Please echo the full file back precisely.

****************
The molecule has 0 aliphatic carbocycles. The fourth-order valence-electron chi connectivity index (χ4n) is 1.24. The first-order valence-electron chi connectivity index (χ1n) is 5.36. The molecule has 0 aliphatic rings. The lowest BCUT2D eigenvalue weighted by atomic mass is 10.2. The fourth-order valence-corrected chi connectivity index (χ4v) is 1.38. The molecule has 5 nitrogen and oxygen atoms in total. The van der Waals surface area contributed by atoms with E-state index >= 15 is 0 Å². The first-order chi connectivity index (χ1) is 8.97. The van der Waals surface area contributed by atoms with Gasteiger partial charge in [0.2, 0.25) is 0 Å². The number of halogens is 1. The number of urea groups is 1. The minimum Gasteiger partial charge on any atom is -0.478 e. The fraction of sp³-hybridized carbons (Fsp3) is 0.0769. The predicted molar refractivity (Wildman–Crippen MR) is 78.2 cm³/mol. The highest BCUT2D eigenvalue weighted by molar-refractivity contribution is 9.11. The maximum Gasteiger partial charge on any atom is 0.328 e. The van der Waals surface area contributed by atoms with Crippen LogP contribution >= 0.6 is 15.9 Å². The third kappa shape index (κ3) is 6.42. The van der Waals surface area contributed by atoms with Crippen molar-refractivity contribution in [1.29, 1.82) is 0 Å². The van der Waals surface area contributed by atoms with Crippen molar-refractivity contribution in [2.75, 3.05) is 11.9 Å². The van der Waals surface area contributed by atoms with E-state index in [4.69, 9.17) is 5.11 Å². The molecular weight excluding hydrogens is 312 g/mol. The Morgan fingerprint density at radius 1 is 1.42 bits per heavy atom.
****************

The molecule has 0 aliphatic carbocycles. The fourth-order valence-electron chi connectivity index (χ4n) is 1.24. The first-order valence-electron chi connectivity index (χ1n) is 5.36. The molecule has 0 aliphatic rings. The lowest BCUT2D eigenvalue weighted by atomic mass is 10.2. The fourth-order valence-corrected chi connectivity index (χ4v) is 1.38. The molecule has 5 nitrogen and oxygen atoms in total. The van der Waals surface area contributed by atoms with E-state index >= 15 is 0 Å². The first-order chi connectivity index (χ1) is 8.97. The van der Waals surface area contributed by atoms with Gasteiger partial charge in [0.2, 0.25) is 0 Å². The number of halogens is 1. The number of urea groups is 1. The minimum Gasteiger partial charge on any atom is -0.478 e. The fraction of sp³-hybridized carbons (Fsp3) is 0.0769. The predicted molar refractivity (Wildman–Crippen MR) is 78.2 cm³/mol. The highest BCUT2D eigenvalue weighted by molar-refractivity contribution is 9.11. The maximum Gasteiger partial charge on any atom is 0.328 e. The van der Waals surface area contributed by atoms with Crippen LogP contribution >= 0.6 is 15.9 Å². The third kappa shape index (κ3) is 6.42. The van der Waals surface area contributed by atoms with Crippen molar-refractivity contribution in [1.29, 1.82) is 0 Å². The van der Waals surface area contributed by atoms with Crippen molar-refractivity contribution in [2.75, 3.05) is 11.9 Å². The van der Waals surface area contributed by atoms with E-state index in [4.69, 9.17) is 5.11 Å². The molecular weight excluding hydrogens is 312 g/mol. The Morgan fingerprint density at radius 1 is 1.42 bits per heavy atom.